Hi Joe. Those look very sharp, IMO better than any of the repaint finishes I have seen (and some good ones too). Thanks for the post, I know how to tackle mine in the future.
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Old 01-12-2016, 06:06 PM
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Originally Posted by Joe C View Post
you can run plastic interior pieces through a (glass) bead blaster, with excellent results. here's a couple shots on a 96 console shifter bezel without any dulso, paint, or fancy topcoat -



WOW, those look brand new! So basically use a media blaster? Must be something different than what I have used to remove rust/paint, etc... seems like that would just cut the plastic in half?
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Old 01-12-2016, 10:37 PM
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Originally Posted by starrman62 View Post
WOW, those look brand new! So basically use a media blaster? Must be something different than what I have used to remove rust/paint, etc... seems like that would just cut the plastic in half?
urban myth!
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Old 01-12-2016, 10:47 PM
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Originally Posted by medic1555 View Post
Oh yea! Finally another Lemon Pledge user. I've been using Lemon Pledge for over 40 years and love it. It's basically just a wax but works wonders. Used it on every Harley and Jeep Wrangler I ever owned. Best of all...it's not expensive!
There's nothing better for Leather seat covers, either!

Live well,

SJW
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Old 01-13-2016, 06:04 PM
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Originally Posted by antfarmer2 View Post
a heat gun or wifes hair dryer then rub with dielectric grease
Since it is cold here and can't paint, don't have access to a media blaster, etc... I thought I would give the heat gun a try, epic FAIL. The plastic does not change at all and in fact I now have a couple of "waves". I watched a video on this process on YouTube and it works for sure, but I think the plastic in our cars is too old? or they used a different kind of plastic back in the day....anyway, I am going to clean the crap out of it and wait for warm weather.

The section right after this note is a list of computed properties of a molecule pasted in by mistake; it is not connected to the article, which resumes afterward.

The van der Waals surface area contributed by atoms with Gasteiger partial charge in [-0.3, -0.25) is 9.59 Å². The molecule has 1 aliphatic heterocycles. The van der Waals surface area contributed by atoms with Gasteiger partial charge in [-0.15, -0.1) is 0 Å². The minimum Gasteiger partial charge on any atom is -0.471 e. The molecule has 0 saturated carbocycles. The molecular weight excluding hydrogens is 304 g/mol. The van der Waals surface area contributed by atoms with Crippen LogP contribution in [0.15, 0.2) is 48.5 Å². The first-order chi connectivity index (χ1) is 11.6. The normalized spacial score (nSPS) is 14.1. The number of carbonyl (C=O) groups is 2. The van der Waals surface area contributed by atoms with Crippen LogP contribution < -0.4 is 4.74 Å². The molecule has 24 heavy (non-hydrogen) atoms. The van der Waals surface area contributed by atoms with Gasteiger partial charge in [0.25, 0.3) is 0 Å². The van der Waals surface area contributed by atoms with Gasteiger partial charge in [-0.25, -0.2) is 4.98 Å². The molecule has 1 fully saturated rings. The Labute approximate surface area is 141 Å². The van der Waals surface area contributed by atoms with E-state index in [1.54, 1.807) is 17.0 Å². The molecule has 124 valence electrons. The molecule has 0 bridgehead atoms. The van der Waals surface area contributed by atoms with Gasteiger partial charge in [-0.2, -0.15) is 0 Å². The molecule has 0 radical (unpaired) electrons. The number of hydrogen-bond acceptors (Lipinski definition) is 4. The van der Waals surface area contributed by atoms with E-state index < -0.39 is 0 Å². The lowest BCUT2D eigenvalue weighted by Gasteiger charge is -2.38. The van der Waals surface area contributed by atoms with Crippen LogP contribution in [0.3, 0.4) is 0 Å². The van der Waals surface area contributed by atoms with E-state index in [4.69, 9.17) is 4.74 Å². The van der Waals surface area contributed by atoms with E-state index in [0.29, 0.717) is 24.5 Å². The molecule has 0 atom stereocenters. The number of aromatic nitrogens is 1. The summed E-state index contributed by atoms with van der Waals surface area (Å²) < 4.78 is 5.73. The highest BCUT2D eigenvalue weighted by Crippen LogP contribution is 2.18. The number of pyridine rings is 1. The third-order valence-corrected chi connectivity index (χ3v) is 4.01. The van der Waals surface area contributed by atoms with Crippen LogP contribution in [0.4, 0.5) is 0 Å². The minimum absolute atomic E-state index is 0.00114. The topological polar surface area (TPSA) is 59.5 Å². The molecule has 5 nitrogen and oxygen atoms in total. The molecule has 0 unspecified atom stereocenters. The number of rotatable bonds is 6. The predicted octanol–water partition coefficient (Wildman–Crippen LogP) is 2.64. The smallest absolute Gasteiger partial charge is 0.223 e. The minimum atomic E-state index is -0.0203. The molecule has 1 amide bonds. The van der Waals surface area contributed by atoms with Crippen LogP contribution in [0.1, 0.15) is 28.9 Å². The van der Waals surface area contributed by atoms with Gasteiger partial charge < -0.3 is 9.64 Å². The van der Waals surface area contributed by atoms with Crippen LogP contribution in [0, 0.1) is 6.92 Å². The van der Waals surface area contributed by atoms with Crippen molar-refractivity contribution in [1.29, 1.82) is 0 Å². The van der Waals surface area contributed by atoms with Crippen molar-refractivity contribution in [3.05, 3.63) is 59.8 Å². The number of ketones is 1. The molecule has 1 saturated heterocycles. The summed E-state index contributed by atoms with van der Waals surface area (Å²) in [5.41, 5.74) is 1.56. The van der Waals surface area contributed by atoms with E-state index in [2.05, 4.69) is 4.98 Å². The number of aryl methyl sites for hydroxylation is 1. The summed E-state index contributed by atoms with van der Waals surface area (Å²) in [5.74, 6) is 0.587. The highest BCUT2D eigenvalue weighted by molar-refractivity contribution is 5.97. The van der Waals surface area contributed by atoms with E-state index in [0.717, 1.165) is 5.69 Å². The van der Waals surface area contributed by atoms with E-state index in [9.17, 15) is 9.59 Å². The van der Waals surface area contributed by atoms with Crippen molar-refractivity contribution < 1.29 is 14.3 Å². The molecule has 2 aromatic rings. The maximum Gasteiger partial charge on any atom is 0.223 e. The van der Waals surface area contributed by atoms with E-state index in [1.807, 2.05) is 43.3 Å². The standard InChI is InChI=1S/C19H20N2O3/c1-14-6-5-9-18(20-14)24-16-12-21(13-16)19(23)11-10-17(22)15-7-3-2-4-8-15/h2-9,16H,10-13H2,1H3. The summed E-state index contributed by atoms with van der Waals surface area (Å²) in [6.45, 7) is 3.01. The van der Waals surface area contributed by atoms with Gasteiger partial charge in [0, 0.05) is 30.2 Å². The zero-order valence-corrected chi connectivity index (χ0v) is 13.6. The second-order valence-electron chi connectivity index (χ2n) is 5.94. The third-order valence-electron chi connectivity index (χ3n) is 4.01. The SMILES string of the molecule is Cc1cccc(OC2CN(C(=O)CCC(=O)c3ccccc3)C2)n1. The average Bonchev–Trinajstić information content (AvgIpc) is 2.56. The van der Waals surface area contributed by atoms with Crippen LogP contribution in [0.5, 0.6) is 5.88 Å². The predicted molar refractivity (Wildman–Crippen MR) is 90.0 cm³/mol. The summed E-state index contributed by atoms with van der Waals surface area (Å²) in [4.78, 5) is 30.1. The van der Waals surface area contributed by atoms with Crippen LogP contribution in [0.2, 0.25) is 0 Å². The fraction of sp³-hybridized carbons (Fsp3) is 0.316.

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Old 01-13-2016, 06:29 PM
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[QUOTE=Joe C;1591307337]you can run plastic interior pieces through a (glass) bead blaster, with excellent results. here's a couple shots of a 96 console shifter bezel without any dulso, paint, or fancy topcoat -







did you use any sealant afterwards?
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Old 01-13-2016, 06:36 PM
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Originally Posted by C486Bill View Post
Not sure what yr yours is and I am sure the newer ones, mine is an 86, have different texture and material. I took a mild metal polish that I had for my Harley's aluminum parts and peices and mildly rubbed the dash surround and center console. In my opinion it came out great!
That is an awesome result as well...so since I am in the mode, I thought I would give that a whirl...the plastic I am working with has a texture to it (looks like your dash piece is smooth), I used a mild polish and it did remove material as evident on the cloth...turning black...but the result was meh. Better than the heat, but still not what I am looking for. I think it is out of my system, so now I will wait for it to get warm and paint them.